On February 12 and 13, 1899 one of the strongest
cold waves in U.S. history hit the eastern half of the nation. This
great outbreak of Siberian origin produced daily, monthly, and all-time
low temperatures that lasted for decades. In fact, many of the records
still remain nearly 100 years later. For the Gulf Coast, the cold
wave was intense. Mobile recorded -1 on the morning of February 13.
To this day, this is the coldest temperature ever recorded in the
port city. The high temperature that day of 21 remains the coldest
high temperature ever recorded in the city. When these records were
set, the observing station was located in the downtown area of the
city, a short distance from the water front. The official records
for Mobile are now recorded at the National Weather Service office
at Mobile Regional Airport, some six miles west of the downtown area.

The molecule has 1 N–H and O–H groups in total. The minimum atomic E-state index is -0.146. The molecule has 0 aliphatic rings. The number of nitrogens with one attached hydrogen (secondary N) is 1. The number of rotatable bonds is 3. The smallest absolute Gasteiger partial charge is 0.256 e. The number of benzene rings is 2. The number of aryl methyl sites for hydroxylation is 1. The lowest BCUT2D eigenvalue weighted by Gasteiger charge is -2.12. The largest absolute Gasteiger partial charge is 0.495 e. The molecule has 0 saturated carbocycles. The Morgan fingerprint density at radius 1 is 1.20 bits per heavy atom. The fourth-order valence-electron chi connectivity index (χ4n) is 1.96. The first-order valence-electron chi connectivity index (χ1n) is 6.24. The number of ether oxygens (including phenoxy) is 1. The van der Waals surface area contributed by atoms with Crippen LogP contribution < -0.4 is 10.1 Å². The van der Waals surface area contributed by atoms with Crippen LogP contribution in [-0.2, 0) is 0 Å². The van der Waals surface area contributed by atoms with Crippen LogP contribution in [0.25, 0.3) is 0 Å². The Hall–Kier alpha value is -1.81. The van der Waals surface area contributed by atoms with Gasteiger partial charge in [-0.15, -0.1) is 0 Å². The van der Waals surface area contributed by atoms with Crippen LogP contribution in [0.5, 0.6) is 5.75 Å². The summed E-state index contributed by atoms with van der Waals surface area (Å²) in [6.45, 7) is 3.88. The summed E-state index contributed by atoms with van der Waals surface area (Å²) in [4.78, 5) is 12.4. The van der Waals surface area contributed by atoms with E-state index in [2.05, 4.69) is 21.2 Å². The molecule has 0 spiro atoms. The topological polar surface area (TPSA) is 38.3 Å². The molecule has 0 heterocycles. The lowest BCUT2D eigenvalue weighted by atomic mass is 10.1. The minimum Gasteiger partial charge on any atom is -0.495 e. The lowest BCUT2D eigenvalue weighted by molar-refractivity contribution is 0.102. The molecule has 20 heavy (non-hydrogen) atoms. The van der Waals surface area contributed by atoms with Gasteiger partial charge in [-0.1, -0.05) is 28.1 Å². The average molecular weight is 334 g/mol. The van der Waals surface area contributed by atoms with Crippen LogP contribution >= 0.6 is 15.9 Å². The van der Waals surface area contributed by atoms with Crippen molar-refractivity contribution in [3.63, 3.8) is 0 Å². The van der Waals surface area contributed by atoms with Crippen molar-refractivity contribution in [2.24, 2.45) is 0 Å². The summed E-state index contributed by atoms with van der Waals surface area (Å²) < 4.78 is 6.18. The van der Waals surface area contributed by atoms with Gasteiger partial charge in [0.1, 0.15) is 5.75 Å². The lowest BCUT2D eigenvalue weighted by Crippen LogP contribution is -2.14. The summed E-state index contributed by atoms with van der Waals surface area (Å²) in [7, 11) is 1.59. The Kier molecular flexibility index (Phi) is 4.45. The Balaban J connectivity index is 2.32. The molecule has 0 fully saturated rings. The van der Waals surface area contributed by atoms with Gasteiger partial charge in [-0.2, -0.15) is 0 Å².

The current location usually produces low temperatures of five to
ten degrees colder than downtown. Since the 1899 reading, the closest
a low temperature has been to the record was 3 degrees in January
of 1985. The coldest high temperature since 1899 was 23 on Christmas
Day in 1983.
The official observers log for the
Mobile Weather Bureau office for 1899 is housed at the Coastal Weather
Research Center at the University of South Alabama. Every entry in
the book was made by hand with magnificent penmanship.
of South Alabama - Mobile Alabama 36688-0002 / 1 (251) 460-6101
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